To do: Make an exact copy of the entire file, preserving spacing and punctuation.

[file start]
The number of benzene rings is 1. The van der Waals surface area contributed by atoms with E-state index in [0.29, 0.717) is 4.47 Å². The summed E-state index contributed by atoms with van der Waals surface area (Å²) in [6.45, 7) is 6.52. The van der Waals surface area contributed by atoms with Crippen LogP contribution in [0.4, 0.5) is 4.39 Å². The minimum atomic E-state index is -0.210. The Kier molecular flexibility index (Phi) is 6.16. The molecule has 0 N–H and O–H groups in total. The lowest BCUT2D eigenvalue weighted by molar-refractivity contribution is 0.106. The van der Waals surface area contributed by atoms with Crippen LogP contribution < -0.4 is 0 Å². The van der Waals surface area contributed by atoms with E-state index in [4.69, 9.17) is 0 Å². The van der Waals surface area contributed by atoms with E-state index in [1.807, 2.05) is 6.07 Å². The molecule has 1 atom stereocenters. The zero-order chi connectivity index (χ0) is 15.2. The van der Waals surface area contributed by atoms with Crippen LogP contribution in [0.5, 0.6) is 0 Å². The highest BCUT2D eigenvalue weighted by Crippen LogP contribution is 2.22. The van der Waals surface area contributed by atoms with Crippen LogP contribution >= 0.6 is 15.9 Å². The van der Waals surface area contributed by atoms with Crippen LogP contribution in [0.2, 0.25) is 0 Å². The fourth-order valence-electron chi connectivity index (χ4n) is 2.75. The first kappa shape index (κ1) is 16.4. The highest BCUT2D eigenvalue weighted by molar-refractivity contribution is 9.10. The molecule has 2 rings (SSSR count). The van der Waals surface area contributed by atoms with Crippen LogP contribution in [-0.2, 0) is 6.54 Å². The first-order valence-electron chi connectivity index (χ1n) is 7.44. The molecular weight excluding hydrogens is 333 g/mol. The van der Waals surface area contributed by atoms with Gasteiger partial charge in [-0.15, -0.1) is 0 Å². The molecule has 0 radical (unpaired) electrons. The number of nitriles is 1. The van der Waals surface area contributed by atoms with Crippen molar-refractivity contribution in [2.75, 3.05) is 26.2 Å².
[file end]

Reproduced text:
The number of benzene rings is 1. The van der Waals surface area contributed by atoms with E-state index in [0.29, 0.717) is 4.47 Å². The summed E-state index contributed by atoms with van der Waals surface area (Å²) in [6.45, 7) is 6.52. The van der Waals surface area contributed by atoms with Crippen LogP contribution in [0.4, 0.5) is 4.39 Å². The minimum atomic E-state index is -0.210. The Kier molecular flexibility index (Phi) is 6.16. The molecule has 0 N–H and O–H groups in total. The lowest BCUT2D eigenvalue weighted by molar-refractivity contribution is 0.106. The van der Waals surface area contributed by atoms with Crippen LogP contribution < -0.4 is 0 Å². The van der Waals surface area contributed by atoms with E-state index in [4.69, 9.17) is 0 Å². The van der Waals surface area contributed by atoms with E-state index in [1.807, 2.05) is 6.07 Å². The molecule has 1 atom stereocenters. The zero-order chi connectivity index (χ0) is 15.2. The van der Waals surface area contributed by atoms with Crippen LogP contribution in [0.5, 0.6) is 0 Å². The highest BCUT2D eigenvalue weighted by Crippen LogP contribution is 2.22. The van der Waals surface area contributed by atoms with Crippen LogP contribution >= 0.6 is 15.9 Å². The van der Waals surface area contributed by atoms with Crippen LogP contribution in [0.2, 0.25) is 0 Å². The fourth-order valence-electron chi connectivity index (χ4n) is 2.75. The first kappa shape index (κ1) is 16.4. The highest BCUT2D eigenvalue weighted by molar-refractivity contribution is 9.10. The molecule has 2 rings (SSSR count). The van der Waals surface area contributed by atoms with Crippen LogP contribution in [-0.2, 0) is 6.54 Å². The first-order valence-electron chi connectivity index (χ1n) is 7.44. The molecular weight excluding hydrogens is 333 g/mol. The van der Waals surface area contributed by atoms with Gasteiger partial charge in [-0.15, -0.1) is 0 Å². The molecule has 0 radical (unpaired) electrons. The number of nitriles is 1. The van der Waals surface area contributed by atoms with Crippen molar-refractivity contribution in [2.75, 3.05) is 26.2 Å².